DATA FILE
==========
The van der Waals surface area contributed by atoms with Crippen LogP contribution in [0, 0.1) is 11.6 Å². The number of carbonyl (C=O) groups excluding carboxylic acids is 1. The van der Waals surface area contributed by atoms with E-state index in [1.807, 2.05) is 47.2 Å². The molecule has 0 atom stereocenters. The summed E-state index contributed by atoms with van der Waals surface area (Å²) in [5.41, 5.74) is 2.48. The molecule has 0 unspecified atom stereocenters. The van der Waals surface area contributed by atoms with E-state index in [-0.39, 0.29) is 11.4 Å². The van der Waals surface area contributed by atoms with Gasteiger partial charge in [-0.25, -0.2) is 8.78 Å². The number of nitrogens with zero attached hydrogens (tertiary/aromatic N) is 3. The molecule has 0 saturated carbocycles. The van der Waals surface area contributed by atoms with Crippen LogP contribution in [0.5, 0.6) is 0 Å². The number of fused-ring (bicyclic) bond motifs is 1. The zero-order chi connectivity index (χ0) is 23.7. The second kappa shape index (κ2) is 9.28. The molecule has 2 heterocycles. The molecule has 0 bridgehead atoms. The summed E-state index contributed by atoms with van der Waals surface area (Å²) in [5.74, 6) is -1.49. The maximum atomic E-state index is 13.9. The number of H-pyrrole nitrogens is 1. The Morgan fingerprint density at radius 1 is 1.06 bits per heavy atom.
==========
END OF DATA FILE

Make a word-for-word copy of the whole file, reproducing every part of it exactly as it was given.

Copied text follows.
The van der Waals surface area contributed by atoms with Crippen LogP contribution in [0, 0.1) is 11.6 Å². The number of carbonyl (C=O) groups excluding carboxylic acids is 1. The van der Waals surface area contributed by atoms with E-state index in [1.807, 2.05) is 47.2 Å². The molecule has 0 atom stereocenters. The summed E-state index contributed by atoms with van der Waals surface area (Å²) in [5.41, 5.74) is 2.48. The molecule has 0 unspecified atom stereocenters. The van der Waals surface area contributed by atoms with E-state index in [-0.39, 0.29) is 11.4 Å². The van der Waals surface area contributed by atoms with Gasteiger partial charge in [-0.25, -0.2) is 8.78 Å². The number of nitrogens with zero attached hydrogens (tertiary/aromatic N) is 3. The molecule has 0 saturated carbocycles. The van der Waals surface area contributed by atoms with Crippen LogP contribution in [0.5, 0.6) is 0 Å². The number of fused-ring (bicyclic) bond motifs is 1. The zero-order chi connectivity index (χ0) is 23.7. The second kappa shape index (κ2) is 9.28. The molecule has 2 heterocycles. The molecule has 0 bridgehead atoms. The summed E-state index contributed by atoms with van der Waals surface area (Å²) in [5.74, 6) is -1.49. The maximum atomic E-state index is 13.9. The number of H-pyrrole nitrogens is 1. The Morgan fingerprint density at radius 1 is 1.06 bits per heavy atom.